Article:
The SA Under-19 team ahead of their warm-up match against India Under-19 in New Zealand. Photo: Cricket SA

JOHANNESBURG – Wandile Makwetu was hanging on every word Kagiso Rabada uttered when the latter was on hand to address members of the South African Under-19 team during the recent Khaya Majola week.

Makwetu is in New Zealand hoping to emulate Rabada’s team of 2014 and win the ICC Under-19 World Cup.

It’s also a tournament of redemption of sorts for this SA Under-19 team, as coach Lawrence Mahatlane and Makwetu were both in Bangladesh two years ago when South Africa lost to Namibia and Zimbabwe and finished 11th out of 16 teams.

“(My) first World Cup was a bit of a whirlwind, things happened really quickly,” said Makwetu. “We were in and out of the World Cup really quickly.”

Makwetu turned 19 four days ago, but being part of that group in Bangladesh resulted in some harsh lessons and a toughening up he may not otherwise have received had the going been good.

This year’s SA Under-19 squad has spent a lot more time together than the 2016 side.

“Unlike last time, I’ve known for a while that I’d be going to the World Cup, my mind is more settled.We’ve been playing together for a while now, we’ve gelled quite nicely, I feel we are a really tight knit unit.”

Part of the team’s preparation included that interaction with the young man who is now ranked Test cricket’s No 1 bowler.

For the likes of Makwetu and others in that Under-19 side, seeing and hearing from someone like Rabada, whose heroics occurred less than four years ago, would have made things seem more tangible for them ahead of a significant stepping stone in their careers.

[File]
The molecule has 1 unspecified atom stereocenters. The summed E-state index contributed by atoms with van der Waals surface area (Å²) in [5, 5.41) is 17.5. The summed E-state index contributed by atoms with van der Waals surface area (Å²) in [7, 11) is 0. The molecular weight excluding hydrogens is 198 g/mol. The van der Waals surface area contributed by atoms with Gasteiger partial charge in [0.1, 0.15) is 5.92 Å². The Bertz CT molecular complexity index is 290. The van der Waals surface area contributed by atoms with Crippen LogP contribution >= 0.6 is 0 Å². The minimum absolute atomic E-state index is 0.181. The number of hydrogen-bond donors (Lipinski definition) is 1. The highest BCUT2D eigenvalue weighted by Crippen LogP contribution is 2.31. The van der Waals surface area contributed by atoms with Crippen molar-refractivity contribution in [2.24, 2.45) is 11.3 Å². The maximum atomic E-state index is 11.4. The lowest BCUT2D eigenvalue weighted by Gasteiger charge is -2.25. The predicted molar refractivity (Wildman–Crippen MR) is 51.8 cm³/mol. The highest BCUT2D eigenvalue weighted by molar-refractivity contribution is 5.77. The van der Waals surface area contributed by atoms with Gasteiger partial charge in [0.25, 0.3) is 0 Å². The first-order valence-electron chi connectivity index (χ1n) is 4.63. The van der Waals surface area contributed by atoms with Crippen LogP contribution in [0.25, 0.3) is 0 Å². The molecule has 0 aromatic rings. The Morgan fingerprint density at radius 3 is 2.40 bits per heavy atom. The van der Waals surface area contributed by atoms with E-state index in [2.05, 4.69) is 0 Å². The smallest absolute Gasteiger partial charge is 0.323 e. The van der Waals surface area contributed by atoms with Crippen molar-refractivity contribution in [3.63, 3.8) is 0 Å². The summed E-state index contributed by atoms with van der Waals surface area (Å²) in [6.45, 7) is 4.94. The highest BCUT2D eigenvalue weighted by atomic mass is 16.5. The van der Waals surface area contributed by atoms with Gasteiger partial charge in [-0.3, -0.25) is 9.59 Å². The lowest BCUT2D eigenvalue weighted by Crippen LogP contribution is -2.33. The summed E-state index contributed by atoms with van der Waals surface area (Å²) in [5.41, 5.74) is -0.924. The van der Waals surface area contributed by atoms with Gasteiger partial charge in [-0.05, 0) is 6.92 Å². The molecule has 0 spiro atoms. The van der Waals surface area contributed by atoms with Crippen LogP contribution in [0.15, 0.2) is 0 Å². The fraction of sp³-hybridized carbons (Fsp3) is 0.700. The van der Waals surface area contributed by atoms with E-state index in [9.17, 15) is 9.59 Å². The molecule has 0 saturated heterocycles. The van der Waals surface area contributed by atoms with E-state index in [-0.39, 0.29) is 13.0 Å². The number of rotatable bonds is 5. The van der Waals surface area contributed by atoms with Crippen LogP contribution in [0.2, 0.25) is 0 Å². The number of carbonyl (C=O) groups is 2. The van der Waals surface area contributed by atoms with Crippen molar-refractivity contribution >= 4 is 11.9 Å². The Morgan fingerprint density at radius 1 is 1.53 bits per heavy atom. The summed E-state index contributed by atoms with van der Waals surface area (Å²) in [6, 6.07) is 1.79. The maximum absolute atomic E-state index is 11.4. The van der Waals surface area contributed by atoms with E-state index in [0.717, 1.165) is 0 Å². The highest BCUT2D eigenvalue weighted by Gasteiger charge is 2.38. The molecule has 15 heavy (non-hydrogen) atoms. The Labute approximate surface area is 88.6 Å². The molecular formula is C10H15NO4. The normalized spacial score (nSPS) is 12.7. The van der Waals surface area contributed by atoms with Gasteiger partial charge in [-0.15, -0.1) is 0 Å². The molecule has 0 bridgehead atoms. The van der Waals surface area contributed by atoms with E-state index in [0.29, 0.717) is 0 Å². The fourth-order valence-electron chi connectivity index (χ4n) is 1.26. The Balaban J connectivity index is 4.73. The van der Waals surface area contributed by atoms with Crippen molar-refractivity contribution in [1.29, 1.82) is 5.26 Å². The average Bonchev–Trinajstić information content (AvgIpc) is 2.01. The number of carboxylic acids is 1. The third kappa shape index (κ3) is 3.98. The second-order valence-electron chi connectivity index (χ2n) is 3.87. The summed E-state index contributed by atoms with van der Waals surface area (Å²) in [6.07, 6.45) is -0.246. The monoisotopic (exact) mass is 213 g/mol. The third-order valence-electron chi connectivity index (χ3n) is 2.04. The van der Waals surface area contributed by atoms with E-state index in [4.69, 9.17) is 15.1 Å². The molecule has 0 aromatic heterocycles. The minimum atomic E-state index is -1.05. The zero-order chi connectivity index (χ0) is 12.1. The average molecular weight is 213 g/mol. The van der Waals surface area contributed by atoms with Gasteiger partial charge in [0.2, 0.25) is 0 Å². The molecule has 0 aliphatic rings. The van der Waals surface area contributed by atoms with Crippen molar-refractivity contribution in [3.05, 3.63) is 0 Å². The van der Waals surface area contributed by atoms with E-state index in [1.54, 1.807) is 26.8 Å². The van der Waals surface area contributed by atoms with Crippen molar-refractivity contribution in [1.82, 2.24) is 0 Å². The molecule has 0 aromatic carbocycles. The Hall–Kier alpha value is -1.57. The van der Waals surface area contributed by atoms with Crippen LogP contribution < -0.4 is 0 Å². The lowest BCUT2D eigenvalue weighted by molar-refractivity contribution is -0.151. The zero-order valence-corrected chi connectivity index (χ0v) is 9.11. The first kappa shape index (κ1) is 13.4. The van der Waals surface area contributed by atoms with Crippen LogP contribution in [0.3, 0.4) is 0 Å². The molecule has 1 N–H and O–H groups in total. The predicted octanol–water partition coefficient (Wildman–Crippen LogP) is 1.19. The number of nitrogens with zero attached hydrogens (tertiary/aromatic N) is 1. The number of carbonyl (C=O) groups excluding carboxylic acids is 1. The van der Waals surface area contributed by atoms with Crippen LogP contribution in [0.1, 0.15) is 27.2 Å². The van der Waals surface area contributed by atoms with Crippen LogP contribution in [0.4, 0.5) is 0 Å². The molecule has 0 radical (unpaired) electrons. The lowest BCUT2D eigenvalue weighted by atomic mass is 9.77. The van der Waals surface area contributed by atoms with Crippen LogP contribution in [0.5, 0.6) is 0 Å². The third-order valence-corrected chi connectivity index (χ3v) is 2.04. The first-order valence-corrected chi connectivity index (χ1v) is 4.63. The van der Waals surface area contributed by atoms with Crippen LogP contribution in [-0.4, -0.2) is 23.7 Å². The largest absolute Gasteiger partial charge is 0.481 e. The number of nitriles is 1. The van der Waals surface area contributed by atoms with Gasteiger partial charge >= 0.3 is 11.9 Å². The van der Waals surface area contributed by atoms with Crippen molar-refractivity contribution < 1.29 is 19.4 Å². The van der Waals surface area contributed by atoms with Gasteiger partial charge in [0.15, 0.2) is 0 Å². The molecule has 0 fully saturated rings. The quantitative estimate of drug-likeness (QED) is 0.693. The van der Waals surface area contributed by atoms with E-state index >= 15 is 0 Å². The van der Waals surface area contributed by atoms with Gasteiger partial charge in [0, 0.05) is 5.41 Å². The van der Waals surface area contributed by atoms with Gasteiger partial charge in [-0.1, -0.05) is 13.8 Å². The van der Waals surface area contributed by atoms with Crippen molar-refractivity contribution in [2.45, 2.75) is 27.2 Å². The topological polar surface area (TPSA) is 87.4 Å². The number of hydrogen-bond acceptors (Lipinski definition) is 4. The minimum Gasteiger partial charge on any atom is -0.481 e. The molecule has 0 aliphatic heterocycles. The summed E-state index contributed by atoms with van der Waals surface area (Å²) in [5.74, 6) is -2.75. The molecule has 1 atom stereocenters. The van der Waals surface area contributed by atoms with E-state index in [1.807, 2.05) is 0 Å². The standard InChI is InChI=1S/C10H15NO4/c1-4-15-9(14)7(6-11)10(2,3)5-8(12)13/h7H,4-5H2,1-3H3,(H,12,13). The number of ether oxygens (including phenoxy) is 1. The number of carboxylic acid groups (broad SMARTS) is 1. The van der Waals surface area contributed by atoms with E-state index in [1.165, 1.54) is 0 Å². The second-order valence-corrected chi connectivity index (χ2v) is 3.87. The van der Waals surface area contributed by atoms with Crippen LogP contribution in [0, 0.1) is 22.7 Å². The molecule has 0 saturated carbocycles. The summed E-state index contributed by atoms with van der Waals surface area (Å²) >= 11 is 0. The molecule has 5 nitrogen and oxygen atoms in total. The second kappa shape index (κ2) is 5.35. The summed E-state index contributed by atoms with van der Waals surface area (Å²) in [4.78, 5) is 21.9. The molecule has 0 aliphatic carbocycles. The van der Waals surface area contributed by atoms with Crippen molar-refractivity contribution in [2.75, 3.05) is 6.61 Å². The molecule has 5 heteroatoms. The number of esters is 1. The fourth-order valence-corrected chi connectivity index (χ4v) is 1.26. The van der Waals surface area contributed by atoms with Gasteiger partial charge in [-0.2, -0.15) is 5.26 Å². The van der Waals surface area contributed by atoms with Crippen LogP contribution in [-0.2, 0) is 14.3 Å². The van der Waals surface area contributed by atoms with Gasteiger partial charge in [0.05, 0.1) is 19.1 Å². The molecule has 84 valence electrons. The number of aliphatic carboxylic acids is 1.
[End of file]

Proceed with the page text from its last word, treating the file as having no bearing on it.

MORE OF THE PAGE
“We had a chat with him about what it was like; the pressure of the World Cup and getting down to the knock-out stages, how to play those situations. It was nice to sit with him, hear what went well for him,” said Makwetu.

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In addition, Wiaan Mulder, another St Stithians College graduate who was captain of the SA team in 2016, was on hand to describe what went wrong in Bangladesh, and how he felt this year’s group could avoid the pitfalls when they start their campaign in New Zealand.

“You could contrast Kagiso Rabada, whose team won, and Wiaan’s team, who didn’t do so well. When I was part of the group, it was nice to contrast that, see what the sides did differently and what we can do using those examples. It was nice to tap into those two guys.”

Makwetu and the rest of the SA Under-19 squad start their World Cup campaign on Sunday against Kenya. 

Hopefully, Rabada’s words resonated with them and some form of redemption for 2016 will be achieved.


The Star

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